by Kate Shefte
Carolina survived a late mini collapse and got a hard-earned sixth win at home Sunday afternoon. Erik Cole’s sixth career hat trick – second all-time in franchise history – lifted Carolina over the Vancouver Canucks, 5-3. The ‘Canes made it hard on themselves yet again but didn’t surrender the equalizer and cooled the streaking Canucks, who had won four of their last five.
The win came at the end of a relatively busy week for past, present and future Hurricanes. Rutherford executed a minor deal, sending the rights to 2009 first round pick Philippe “Ron Francis Jr.” Paradis to Toronto in exchange for forward (and amateur porn star - Google fiends will know what I’m talking about) Jiri Tlusty. Tlusty will probably spend must of his time in the minors this season but could join the big league next year.
In addition, Carolina will not have longtime assistant coach Kevin McCarthy calling the shots in practice as he rejoined Peter Laviolette, who finally got hired by an NHL team. The duo will try and pick the Philadelphia Flyers up out of their slump (those who have watched the ‘Canes this season will snort derisively. “Please, you call THAT a slump? We haven’t even won on the road…”) McCarthy was relegated to a box far above the action after Francis came along and will probably take a more active role with the Flyers, not to mention rejoin several old buddies. Break out the Dubble Bubble and hair gel, because Laviolette is back in business. If history repeats, the Flyers will probably win the cup this year.
But now, back to Raleigh. The ‘Canes looked surprisingly fresh after a five day break between games.
“Typically when you lose five in a row, you don’t want to have four days off because it means your coach is going to hand it to you,” Ray Whitney said. “Thankfully, he was good to us. I think it helped give some guys who were laboring for a few weeks some time off. We had five days to think about it and we responded.”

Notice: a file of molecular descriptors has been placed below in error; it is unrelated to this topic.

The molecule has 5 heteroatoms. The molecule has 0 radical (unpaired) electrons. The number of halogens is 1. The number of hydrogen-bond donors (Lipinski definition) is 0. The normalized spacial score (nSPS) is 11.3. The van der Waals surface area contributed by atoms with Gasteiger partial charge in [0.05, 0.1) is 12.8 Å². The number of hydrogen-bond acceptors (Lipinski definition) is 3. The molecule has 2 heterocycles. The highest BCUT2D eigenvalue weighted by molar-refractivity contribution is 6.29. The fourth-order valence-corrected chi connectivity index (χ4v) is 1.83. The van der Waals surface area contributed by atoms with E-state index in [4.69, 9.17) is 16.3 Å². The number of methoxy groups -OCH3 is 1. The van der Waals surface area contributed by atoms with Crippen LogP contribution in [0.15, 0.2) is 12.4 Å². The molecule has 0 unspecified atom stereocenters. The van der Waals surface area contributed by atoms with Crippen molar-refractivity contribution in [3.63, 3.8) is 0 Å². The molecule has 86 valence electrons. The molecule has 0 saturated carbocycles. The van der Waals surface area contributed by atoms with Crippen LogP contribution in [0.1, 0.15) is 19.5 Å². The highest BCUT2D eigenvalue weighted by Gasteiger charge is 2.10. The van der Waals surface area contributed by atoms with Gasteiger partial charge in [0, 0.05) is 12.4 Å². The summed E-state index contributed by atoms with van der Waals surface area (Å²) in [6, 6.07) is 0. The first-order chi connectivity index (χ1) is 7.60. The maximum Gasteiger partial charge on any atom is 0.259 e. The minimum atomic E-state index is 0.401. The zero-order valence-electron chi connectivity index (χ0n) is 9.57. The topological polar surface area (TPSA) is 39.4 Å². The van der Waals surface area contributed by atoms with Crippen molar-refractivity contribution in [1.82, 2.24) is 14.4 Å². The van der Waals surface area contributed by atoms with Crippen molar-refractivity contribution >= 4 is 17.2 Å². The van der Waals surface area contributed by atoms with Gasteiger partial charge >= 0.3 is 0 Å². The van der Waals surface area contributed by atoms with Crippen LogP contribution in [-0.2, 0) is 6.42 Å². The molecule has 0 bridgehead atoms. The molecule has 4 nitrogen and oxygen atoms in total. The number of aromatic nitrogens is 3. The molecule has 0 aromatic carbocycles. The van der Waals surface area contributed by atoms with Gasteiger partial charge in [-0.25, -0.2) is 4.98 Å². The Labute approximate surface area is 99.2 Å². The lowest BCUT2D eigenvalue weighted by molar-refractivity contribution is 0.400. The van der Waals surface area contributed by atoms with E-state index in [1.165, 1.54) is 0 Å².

Manny Legace was pretty incredible in turning away 33 shots on goal Sunday, many of them tough looks. He started things off with an incredible block during a penalty to Aaron Ward.
The Canucks got on the board first when a harmless-looking shot from the right circle bounced off Legace’s pad and into the net. It was nowhere near the team’s best chance of the period, but that’s how it goes.
Before they could even finish announcing the Vancouver goal after a break in play, Whitney slipped behind the defense and sent a beautiful backhander into the top of the net. Andrew Raycroft barely had time to react.
Legace might not have been able to stop the easy shots, but he made sparkling saves on tough chances throughout the first period. He stopped a tricky wrister and slid over to turn away the rebound at the opposite end of the crease.
Staal beat his man and had Raycroft down and out, but he couldn’t even get a shot off when in front of the net completely alone. He finished with two assists but is still waiting on his first goal since he returned from injury.
The floodgates opened in the second period as the ‘Canes scored three unanswered goals. Whitney set up Erik Cole a few minutes into the second period, who deked out Raycroft and unleashed a quick wrister that found its way past him stick side.